Nehemiah was governor for the Persian king, and so had a right to rate these nobles. In this day the people have the same right, and there are many social sins for which they should arraign civic and other authorities. Christian principles unflinchingly insisted on by Christian people, and brought to bear, by ballot-boxes and other persuasive ways, on what strands for conscience in some high places, would make a wonder-fill difference on many of the abominations of our cities. Go to the ‘nobles’ first, and lay the burden on the backs that ought to carry it.

Then Nehemiah took practical measures by shutting the city gates on the eve of the Sabbath, and putting some of his own servants as a watch. The thing seems to have been done without any notice; so when the country folk came in, as usual, on the Sabbath, they could not get into the city, and camped outside, making a visible temptation to the citizens, to slip out and do a little business, if they could manage to elude the guards. Once or twice this happened; and then Nehemiah himself seems to have taken them in hand, with a very plain and sufficiently emphatic warning: ‘If ye do so again, I will lay hands on you.’

Of course, ‘from that time they came no more on the Sabbath,’ as was natural after such a volley. A man with a good strong will is apt to get his own way, even when he is not clothed with the authority of a governor. Then Nehemiah strengthened the guard, or perhaps withdrew his own servants and substituted for them Levites, whose official position would put them in full sympathy with his efforts. That priestly guard would be inflexible, and with its appointment the abuse appears to have been crushed.

The example of Nehemiah’s enforcing Sabbath observance is not to be taken as a pattern for Christian communities, without many limitations. But it appears to the present writer that it is perfectly legitimate for the civil power to insist upon, and if necessary to enforce, the observance of Sunday as a day of rest; and that, since legitimate, it is for the well-being of the community that it should do so. Tyrians might believe anything they chose, and use the day of rest as they thought proper, so long as they did not sell fish on it. We do not interfere with religious convictions when we enjoin Sunday observance. Nehemiah’s argument has sometimes to be used, even about such a matter: ‘If ye do so again, I will lay hands on you.’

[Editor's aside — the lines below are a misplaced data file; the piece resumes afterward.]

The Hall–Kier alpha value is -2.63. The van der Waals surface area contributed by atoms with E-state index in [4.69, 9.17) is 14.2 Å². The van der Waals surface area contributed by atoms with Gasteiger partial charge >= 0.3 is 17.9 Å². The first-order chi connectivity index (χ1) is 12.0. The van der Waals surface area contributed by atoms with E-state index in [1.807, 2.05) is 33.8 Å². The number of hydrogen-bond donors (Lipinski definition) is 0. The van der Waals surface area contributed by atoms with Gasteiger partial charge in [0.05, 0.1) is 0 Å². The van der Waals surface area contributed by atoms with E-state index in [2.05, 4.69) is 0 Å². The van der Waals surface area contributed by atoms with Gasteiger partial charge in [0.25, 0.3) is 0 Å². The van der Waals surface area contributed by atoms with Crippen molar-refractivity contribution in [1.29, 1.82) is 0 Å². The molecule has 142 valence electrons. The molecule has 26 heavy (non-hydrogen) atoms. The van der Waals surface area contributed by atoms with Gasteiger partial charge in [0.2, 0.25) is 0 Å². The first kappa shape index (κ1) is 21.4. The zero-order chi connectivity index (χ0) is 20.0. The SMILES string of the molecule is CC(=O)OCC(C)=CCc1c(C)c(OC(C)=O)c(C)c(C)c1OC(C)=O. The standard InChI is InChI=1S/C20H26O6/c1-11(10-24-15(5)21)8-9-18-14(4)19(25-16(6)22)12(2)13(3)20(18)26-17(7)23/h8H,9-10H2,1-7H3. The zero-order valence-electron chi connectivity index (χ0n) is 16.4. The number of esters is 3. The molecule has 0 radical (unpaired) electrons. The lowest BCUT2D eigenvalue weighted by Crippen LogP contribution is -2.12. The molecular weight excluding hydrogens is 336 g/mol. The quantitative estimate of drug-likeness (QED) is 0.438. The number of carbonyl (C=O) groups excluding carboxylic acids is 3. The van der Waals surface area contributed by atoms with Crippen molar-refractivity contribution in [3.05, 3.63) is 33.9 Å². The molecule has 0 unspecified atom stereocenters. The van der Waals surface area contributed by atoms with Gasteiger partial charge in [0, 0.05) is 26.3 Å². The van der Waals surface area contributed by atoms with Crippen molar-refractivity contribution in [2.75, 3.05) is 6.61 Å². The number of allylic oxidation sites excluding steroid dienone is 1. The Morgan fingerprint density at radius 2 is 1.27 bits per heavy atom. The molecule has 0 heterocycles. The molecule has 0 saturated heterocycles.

The methods adopted may yield suggestions for all who would aim at reforming abuses or public immoralities. One most necessary step is to cut off, as far as possible, opportunities for the sin. There will be no trade if you shut the gates the night before. There will be little drunkenness if there are no liquor shops. It is quite true that people cannot be made virtuous by legislation, but it is also true that they may be saved from temptations to become vicious by it.

Another hint comes from Nehemiah’s vigorous word to the country folk outside the wall. There is need for very strong determination and much sanctified obstinacy in fighting popular abuses. They die hard. It is permissible to invoke the aid of the lawful authority. But a man with strong convictions and earnest purpose will be able to impress his convictions on a mass, even if he have no guards at his back. The one thing needful for Christian reformers is, not the power to appeal to force, but the force which they can carry within them. And it is better when the traders love the Sabbath too well to wish to drive bargains on it, than when they are hindered from doing as they wish by Nehemiah’s strong will or formidable threats.